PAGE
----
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The Coen Brothers by Ronald Bergan
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The Coen Brothers (2000)

by Ronald Bergan

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I'm a fan of the Coen Brothers' films. Ever since I saw "Barton Fink" twenty+ years ago (how time flies!). "Fargo" was fantastic, and "The Big Lebowski" is, perhaps slightly inappropriately, a firm family favourite. There are of course many other great ones too. Their canon is one of the most significant of contemporary filmmakers. So, even though this book - published in 2000 - only really covers the first half of their careers, when I saw it on a bargain shelf for £1 a while back, I couldn't resist picking it up.

Ronald Bergan does a solid job here of reviewing their varied filmography, and objectively conveys the process of the brothers' art in the making. He covers the films one by one, more or less chronologically, and with each spends some time exploring the influences and inspirations for the making of each, the writing, the casting process, and the production; as well as the crucially important music scores, the overall design and 'feel' of the film, the publicity campaigns, and coverage of the critical and commercial receptions. There is enough about their private lives to be of interest - as far as it relates to their film making, though it stops short of prying and doesn't descend into gossip as some other books on Hollywood players can do.

Reading through their impressive roster of work: "Blood Simple", "Raising Arizona", "Miller's Crossing", "Barton Fink", "The Hudsucker Proxy", "Fargo", "The Big Lebowski", and "O Brother, Where Art Thou?" (the book finishes in 2000 as this last film is all but ready for general release) is an enjoyable process. One becomes increasingly aware of the Coen's subconscious (or sometimes perfectly conscious) desire to take an idea - typically inspired by a previous Hollywood representation - and re-mould it in their own inimitable and slightly off-beat comedic way. A good example of this is Preston Sturges' 1941 Hollywood Satire "Sullivan's Travels" - one of their favourite films - of which significant motifs or key scenes are recreated in their 2000 film "based upon the Odyssey" "O Brother, Where Art Thou?"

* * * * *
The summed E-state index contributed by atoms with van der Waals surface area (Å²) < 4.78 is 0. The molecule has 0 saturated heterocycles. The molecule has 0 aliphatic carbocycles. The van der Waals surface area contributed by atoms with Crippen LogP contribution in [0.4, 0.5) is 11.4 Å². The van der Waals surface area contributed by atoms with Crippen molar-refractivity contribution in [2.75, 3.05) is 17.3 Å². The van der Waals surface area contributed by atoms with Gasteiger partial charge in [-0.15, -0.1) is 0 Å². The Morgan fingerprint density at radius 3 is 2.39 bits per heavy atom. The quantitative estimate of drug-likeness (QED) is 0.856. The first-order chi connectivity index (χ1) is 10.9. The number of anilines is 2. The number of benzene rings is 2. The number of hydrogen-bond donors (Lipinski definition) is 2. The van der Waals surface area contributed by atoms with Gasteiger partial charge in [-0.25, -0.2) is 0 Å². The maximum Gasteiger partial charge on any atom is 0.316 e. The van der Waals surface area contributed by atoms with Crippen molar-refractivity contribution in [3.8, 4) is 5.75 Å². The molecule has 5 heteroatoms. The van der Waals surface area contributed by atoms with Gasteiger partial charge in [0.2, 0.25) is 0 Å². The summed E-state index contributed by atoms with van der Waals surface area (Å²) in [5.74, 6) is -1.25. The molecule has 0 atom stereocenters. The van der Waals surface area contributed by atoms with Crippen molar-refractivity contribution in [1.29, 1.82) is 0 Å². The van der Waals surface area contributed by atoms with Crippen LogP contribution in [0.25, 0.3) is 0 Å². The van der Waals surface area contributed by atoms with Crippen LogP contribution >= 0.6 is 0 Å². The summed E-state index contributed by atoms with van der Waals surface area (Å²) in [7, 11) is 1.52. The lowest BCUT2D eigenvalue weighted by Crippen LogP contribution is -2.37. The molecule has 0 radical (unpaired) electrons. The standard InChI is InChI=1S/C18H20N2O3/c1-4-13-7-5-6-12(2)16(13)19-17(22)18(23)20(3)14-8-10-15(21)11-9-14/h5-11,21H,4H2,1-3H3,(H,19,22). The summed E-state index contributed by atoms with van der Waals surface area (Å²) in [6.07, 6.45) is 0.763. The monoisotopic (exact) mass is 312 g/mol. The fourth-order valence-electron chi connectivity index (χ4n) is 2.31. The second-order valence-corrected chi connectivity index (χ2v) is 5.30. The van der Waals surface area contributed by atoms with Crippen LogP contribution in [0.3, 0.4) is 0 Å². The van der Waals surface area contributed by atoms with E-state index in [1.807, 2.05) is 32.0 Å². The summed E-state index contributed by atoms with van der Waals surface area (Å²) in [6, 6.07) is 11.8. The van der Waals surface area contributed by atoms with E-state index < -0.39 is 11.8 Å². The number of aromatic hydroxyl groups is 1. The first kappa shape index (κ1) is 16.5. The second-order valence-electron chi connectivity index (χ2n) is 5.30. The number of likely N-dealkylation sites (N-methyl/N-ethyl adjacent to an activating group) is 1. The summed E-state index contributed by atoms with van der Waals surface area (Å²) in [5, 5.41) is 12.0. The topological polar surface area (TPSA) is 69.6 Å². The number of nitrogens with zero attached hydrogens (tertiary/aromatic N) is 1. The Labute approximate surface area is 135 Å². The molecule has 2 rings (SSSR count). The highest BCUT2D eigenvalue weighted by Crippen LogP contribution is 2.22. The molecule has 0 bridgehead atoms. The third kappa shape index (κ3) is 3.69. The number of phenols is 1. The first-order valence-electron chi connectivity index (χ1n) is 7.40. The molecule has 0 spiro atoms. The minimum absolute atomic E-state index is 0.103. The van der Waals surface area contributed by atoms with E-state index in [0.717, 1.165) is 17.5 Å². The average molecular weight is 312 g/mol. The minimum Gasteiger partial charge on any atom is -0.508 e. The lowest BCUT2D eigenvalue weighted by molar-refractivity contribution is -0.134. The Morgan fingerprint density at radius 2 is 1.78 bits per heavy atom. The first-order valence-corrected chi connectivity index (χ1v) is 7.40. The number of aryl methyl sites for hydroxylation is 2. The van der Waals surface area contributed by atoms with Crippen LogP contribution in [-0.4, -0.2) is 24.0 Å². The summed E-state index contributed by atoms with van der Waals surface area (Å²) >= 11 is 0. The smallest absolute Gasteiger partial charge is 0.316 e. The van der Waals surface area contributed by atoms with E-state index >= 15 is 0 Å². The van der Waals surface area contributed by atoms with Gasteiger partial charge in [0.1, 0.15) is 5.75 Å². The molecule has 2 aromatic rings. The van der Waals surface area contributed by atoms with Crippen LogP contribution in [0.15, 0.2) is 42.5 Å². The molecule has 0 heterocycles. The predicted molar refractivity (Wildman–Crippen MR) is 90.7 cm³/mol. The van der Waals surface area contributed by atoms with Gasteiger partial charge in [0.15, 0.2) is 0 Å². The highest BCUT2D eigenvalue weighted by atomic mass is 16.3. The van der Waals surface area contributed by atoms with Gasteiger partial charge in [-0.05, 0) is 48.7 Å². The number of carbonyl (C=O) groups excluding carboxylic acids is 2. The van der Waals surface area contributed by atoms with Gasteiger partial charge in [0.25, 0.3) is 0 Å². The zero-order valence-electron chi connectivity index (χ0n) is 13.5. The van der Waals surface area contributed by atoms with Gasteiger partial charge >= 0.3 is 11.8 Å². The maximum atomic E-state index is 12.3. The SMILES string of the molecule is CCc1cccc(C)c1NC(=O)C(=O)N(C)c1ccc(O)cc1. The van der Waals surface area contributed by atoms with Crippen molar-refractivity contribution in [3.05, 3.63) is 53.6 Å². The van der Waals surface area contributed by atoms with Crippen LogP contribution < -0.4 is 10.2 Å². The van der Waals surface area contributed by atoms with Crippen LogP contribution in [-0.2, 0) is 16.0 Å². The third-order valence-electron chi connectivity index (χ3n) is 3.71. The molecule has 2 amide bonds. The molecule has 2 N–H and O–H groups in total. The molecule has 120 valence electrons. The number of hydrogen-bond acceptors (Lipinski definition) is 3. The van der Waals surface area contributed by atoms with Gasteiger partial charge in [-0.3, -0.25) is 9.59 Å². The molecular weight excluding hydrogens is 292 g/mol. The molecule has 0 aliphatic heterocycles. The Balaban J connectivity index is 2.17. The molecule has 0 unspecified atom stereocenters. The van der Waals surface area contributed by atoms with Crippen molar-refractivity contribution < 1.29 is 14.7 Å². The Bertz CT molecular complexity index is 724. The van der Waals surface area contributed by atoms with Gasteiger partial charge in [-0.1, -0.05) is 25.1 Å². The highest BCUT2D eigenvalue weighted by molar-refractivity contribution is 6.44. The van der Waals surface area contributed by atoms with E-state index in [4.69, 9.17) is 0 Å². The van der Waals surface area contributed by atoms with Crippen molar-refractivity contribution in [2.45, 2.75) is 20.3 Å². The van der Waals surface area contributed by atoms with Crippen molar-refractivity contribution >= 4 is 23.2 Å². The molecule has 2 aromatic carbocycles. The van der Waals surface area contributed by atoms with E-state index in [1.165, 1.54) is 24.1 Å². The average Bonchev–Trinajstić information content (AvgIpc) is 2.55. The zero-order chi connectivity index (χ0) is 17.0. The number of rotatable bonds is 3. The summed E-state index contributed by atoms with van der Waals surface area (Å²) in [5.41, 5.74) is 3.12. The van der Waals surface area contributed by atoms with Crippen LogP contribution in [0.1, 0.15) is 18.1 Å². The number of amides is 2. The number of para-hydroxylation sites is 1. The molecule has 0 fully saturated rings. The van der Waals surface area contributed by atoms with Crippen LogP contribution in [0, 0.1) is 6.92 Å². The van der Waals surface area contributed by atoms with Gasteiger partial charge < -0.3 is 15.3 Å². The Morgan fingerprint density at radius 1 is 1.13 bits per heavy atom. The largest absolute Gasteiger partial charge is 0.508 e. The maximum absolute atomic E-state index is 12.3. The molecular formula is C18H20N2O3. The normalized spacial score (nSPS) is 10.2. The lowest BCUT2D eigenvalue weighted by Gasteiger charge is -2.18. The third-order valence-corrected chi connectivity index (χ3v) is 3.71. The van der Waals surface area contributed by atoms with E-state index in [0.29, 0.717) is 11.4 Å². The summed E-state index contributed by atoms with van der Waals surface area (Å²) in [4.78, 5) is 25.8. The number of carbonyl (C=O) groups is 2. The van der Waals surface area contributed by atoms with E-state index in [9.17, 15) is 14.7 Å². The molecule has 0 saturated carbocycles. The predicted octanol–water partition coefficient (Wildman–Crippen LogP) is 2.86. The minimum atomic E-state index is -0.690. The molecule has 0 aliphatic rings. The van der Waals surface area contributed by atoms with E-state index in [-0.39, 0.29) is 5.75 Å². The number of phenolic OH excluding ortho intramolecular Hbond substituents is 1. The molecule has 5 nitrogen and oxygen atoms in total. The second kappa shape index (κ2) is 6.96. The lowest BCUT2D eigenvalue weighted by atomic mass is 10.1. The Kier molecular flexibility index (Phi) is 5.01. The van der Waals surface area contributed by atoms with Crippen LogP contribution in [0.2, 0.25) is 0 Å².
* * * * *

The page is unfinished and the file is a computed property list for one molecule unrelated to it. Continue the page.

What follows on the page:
It was also fascinating getting the lowdown on which authors and books, as well as the film makers, were the big influences on the brothers, though they probably won't come as too much of a surprise to any reasonably well-read fan of their work: James M Cain, Dashiell Hammet, Raymond Chandler, William Faulkner, Flannery O'Connor, Clifford Odets, F.Scott Fitzgerald, etc.

Then again, on occasion the literary inspiration has been overstated in parts of the media:

{Joel Coen on "Barton Fink" :- }

'It surprises me that some critics have mentioned Kafka, because I haven't read him since I was at university where I devoured works like "Metamorphosis". Some people have evoked "The Castle" and "The Penal Colony" which I've never read.' Ethan concurred. 'As some journalists have suggested that we were influenced by "The Castle", I'm keen to read it.'

As a fan of 'The Dude', it was particularly fun to read Jeff Bridges' explanation of just why he has such a weird smile on his face, as he glides upside down through the dancing girls' legs in the Busby Berkeley styled bowling alley dream sequence...

I'd love it if there is a new edition of this book at some point, to include some of the excellent films they have made in the years since 2000: "The Man Who Wasn't There", "No Country For Old Men", "Burn After Reading", and "A Serious Man" among them.

As the old cowboy fella at the end of "The Big Lebowski" put it:

'Whelp, that about does her, wraps her all up... I guess that's the way the whole durned human comedy keeps perpetuatin' itself, down through the generations, westward the wagons, across the sands a time - aw, look at me, I'm ramblin' again. Wal, uh hope you folks enjoyed yourselves... Catch you further on down the trail...' ( )
2 vote Polaris- | Jan 18, 2014 |
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